He then logs various amounts of the water into different containers and bottles, filtering some to analyze dissolved ingredients, adding acid to others for preservation, and running some through filters that collect chlorophyll. He does all of this carefully and consistently.

"We always follow set protocols," he says. "They make our science valuable and defensible."

The logged samples are placed on ice in the cooler. John and Trisha finish their paperwork and return to Richmond, where they deliver the samples to a laboratory, enter results into a computer at the office, and clean the van and equipment-for John, this is one of the more thankless parts of the job.

"I would make one hell of a dishwasher if my job here were to end!" he says.

Trisha echoes John's remarks and cites other undesirable duties such as working in steaming hot weather, examining herself for ticks after field work, and collecting excrement from wildlife, livestock, pets, and sewage treatment plants.

"I actually had to do that for a bacteria source tracking project," she says.

Meanwhile, down on the river, Karl Dydak has been preparing to gather discharge data, which will let him know how much water is actually flowing down the Rappahannock. He also started in Richmond and arrived here at about 10.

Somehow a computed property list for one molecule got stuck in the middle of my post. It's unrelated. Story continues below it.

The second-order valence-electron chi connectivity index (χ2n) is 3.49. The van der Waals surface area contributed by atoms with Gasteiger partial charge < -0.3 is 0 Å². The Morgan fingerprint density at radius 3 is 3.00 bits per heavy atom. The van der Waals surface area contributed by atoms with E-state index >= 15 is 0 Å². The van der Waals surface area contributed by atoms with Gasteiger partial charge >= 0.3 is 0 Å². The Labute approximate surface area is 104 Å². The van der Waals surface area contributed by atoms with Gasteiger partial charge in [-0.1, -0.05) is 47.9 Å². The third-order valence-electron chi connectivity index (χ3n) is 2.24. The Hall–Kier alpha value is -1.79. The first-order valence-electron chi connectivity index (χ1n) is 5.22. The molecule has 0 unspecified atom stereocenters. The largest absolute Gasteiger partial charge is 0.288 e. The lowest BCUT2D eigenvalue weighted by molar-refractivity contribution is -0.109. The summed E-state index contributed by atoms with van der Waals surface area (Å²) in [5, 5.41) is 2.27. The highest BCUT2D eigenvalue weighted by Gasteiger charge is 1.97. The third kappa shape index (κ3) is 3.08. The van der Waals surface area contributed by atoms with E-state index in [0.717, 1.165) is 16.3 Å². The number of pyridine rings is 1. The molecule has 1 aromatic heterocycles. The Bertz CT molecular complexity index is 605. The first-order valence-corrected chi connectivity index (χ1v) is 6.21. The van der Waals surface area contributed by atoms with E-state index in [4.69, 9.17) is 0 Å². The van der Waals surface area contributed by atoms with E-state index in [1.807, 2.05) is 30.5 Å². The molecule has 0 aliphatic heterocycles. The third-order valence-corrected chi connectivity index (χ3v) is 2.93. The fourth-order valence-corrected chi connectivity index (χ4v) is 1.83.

He is sporting a life preserver and dark brown waders over his clothes — these keep him warm and dry as he wades through the cool water.

He has strung a cord, which is marked like the cable, across the river to help him gather information at regular points.

Conducting water science from the water, however, is a bit different than doing so above it. The waders make walking on land difficult. Once in the water, things get downright awkward.

The pant legs suddenly seem to vacuum seal around the wearer's legs, and walking becomes twice as tough. The current causes unfamiliar signals to be sent to the brain about how to maintain balance, and that same river bottom that provided interesting views from the cable car is now providing every opportunity for a clumsy plunge into the water.

"You have to move at astronaut speed," Karl says as he picks his way across the water. His 15 years of experience show in his ability to negotiate the treacherous bottom, but he says that even he has fallen down.